For the women who need us most

For the women who need us most

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“Every no brings you closer to a yes”: How to turn job rejection into redirection
By Hannah Hodgetts
Image: Elizabeth Willetts

Elizabeth Willetts tells you how to turn job rejection into redirection

Getting rejected from a job is hard, especially when you prepared and researched for the role and envisioned yourself at that company. 

So how can you take a knock to your confidence as a learning opportunity to develop your career and interview skills? Werk spoke to Elizabeth Willetts, founder and director of Investing in Women, on how to turn rejection into redirection. 

She said: “First off, don’t take it personally! A job rejection isn’t a reflection of your worth. It’s just a sign that the job wasn’t the right fit this time. Use it as a learning opportunity, ask for constructive feedback and use this to improve for next time. 

“Remember, every no brings you closer to a yes, so keep your chin up and eyes on the prize.”

Elizabeth explains how moving on from rejection is all about resilience. Reflecting on feedback is a key part of this and learning from how you handled each step of the interview process. As it is all about refining your approach and diving back in.

Elizabeth offers her top tips, “Update your CV, practise your interview skills, or maybe even gain new qualifications if you feel it necessary. 

“Keep applying, and remember it’s part and parcel of the journey to finding the right job for you.”

But what if rejections are becoming a common theme? Elizabeth states that it may be time to look deeper at your job search strategy and if your skills are aligned with the roles you are applying for.  Perhaps your CV is not doing you justice?

Sometimes an external perspective or mentor can provide insight into what might be going wrong or not hitting the mark, Elizabeth explains. By widening your scope or pivoting your strategy to include roles you hadn’t previously considered, this can also improve success rate.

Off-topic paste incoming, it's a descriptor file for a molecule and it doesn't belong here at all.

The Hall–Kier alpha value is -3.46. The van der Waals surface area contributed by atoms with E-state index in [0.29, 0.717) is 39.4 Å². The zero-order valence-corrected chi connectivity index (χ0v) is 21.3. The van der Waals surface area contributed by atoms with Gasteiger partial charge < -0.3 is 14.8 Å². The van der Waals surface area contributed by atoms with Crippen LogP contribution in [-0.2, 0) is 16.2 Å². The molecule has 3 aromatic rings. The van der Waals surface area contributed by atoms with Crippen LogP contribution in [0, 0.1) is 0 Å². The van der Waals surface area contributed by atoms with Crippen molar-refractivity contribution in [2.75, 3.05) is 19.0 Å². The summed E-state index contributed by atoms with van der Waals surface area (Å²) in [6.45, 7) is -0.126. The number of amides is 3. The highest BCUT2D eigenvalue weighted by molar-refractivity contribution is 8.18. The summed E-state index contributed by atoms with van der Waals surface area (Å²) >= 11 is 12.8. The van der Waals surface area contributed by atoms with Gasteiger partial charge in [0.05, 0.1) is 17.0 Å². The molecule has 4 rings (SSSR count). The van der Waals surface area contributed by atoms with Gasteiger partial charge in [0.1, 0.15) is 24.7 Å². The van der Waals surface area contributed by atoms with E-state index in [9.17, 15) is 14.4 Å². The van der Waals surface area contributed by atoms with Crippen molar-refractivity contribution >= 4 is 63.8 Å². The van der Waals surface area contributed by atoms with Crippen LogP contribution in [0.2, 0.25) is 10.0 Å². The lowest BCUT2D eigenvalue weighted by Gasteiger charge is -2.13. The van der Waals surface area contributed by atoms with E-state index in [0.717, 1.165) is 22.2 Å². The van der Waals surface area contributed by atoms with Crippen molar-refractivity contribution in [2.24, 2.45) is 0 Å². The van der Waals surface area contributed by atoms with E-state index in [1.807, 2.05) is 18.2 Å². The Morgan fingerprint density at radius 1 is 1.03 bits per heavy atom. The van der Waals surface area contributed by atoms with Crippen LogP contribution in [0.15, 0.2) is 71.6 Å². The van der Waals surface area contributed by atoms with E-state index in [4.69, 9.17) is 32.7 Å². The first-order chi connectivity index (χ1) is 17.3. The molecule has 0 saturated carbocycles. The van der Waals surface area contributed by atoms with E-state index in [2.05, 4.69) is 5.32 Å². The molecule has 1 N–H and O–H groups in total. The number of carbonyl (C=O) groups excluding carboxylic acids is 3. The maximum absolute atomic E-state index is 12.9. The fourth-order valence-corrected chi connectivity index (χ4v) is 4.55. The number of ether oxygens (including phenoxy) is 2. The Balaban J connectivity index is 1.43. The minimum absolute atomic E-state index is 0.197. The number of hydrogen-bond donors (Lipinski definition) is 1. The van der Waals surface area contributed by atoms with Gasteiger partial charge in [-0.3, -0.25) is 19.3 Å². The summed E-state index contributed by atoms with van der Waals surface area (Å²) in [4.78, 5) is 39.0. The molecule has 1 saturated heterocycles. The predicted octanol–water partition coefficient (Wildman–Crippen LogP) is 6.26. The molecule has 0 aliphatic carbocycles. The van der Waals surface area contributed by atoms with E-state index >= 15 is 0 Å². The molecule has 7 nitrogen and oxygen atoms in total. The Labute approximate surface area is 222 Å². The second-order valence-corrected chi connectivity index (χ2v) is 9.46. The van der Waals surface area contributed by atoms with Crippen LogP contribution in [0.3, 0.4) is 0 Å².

When it comes to job hunting, patience and persistence is key as well as setting realistic expectations. “Ensure you’re applying to a good mix of roles where your skills are a strong match, not just the ‘dream jobs’. Each application is a new opportunity to nail it, so don’t lose heart.”

In addition, preparation is the most crucial element to nailing an interview in Elizabeth’s eyes; knowing the company inside out, understanding the role you’re applying for and aligning your experiences and skills with what they need is key. 

“Make it personal. Let your enthusiasm for the role shine through and build a rapport with the interviewer. A memorable candidate connects not just professionally but personally.”

Elizabeth’s top tip is to be prepared and be yourself. She promotes practising common interview questions and preparing to tell your story in a way that’s engaging and demonstrates your unique value. Also she exclaims the importance of the STAR method for answering competency questions effectively. 

“The STAR technique requires you to refer to a challenging situation, elaborate on the task you undertook to overcome the challenge, what you achieved [action took] and the result.  

“Structure your answers following this format: what was the problem, what was your role in overcoming the challenge, and what was the outcome, ensuring the outcome is measurable.” explains Elizabeth. 

STAR Interview method

Werk’s No1 tip when it comes to interviews is to always ask a question at the end of an interview and show interest in the role and company values. Some of our favourite questions to ask your interviewer are:

  • How long have you been at the company and why have you stayed for this long?
  • How does the company support and develop your individual success since you’ve joined?
  • What is your favourite aspect of your day to day life in the office?

So whenever you feel lost or rejected in your job search, always remember what author Matt Haig said, “Rejection is merely a redirection; a course correction your destiny.”

If you want more help on job applications, read here-